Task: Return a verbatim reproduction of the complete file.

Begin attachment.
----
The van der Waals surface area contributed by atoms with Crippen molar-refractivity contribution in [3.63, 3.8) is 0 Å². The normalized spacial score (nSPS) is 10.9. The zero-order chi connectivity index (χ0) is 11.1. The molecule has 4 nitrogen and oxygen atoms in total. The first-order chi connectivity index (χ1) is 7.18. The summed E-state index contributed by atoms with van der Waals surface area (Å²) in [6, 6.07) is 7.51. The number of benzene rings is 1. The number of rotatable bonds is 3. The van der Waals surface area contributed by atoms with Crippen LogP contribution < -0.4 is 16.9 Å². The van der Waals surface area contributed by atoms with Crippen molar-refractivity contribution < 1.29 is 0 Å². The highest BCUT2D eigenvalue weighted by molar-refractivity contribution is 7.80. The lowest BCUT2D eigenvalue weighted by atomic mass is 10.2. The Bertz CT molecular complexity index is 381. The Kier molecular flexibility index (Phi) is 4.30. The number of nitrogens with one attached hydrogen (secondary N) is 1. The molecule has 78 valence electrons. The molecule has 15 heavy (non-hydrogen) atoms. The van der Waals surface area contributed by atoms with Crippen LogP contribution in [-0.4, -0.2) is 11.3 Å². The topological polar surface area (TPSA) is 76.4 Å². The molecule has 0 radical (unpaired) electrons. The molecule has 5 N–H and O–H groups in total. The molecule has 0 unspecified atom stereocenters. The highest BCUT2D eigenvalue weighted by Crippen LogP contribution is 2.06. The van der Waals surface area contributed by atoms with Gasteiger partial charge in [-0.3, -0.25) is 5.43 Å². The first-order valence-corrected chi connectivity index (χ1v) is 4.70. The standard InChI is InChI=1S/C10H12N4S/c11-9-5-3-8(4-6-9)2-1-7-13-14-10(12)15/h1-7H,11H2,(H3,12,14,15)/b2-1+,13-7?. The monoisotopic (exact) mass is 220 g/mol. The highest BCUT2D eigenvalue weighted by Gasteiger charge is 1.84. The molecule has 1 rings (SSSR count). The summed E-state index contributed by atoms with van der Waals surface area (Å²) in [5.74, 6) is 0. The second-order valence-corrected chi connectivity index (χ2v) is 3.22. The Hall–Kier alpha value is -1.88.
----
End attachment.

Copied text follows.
The van der Waals surface area contributed by atoms with Crippen molar-refractivity contribution in [3.63, 3.8) is 0 Å². The normalized spacial score (nSPS) is 10.9. The zero-order chi connectivity index (χ0) is 11.1. The molecule has 4 nitrogen and oxygen atoms in total. The first-order chi connectivity index (χ1) is 7.18. The summed E-state index contributed by atoms with van der Waals surface area (Å²) in [6, 6.07) is 7.51. The number of benzene rings is 1. The number of rotatable bonds is 3. The van der Waals surface area contributed by atoms with Crippen LogP contribution < -0.4 is 16.9 Å². The van der Waals surface area contributed by atoms with Crippen molar-refractivity contribution < 1.29 is 0 Å². The highest BCUT2D eigenvalue weighted by molar-refractivity contribution is 7.80. The lowest BCUT2D eigenvalue weighted by atomic mass is 10.2. The Bertz CT molecular complexity index is 381. The Kier molecular flexibility index (Phi) is 4.30. The number of nitrogens with one attached hydrogen (secondary N) is 1. The molecule has 78 valence electrons. The molecule has 15 heavy (non-hydrogen) atoms. The van der Waals surface area contributed by atoms with Crippen LogP contribution in [-0.4, -0.2) is 11.3 Å². The topological polar surface area (TPSA) is 76.4 Å². The molecule has 0 radical (unpaired) electrons. The molecule has 5 N–H and O–H groups in total. The molecule has 0 unspecified atom stereocenters. The highest BCUT2D eigenvalue weighted by Crippen LogP contribution is 2.06. The van der Waals surface area contributed by atoms with Gasteiger partial charge in [-0.3, -0.25) is 5.43 Å². The first-order valence-corrected chi connectivity index (χ1v) is 4.70. The standard InChI is InChI=1S/C10H12N4S/c11-9-5-3-8(4-6-9)2-1-7-13-14-10(12)15/h1-7H,11H2,(H3,12,14,15)/b2-1+,13-7?. The monoisotopic (exact) mass is 220 g/mol. The highest BCUT2D eigenvalue weighted by Gasteiger charge is 1.84. The molecule has 1 rings (SSSR count). The summed E-state index contributed by atoms with van der Waals surface area (Å²) in [5.74, 6) is 0. The second-order valence-corrected chi connectivity index (χ2v) is 3.22. The Hall–Kier alpha value is -1.88.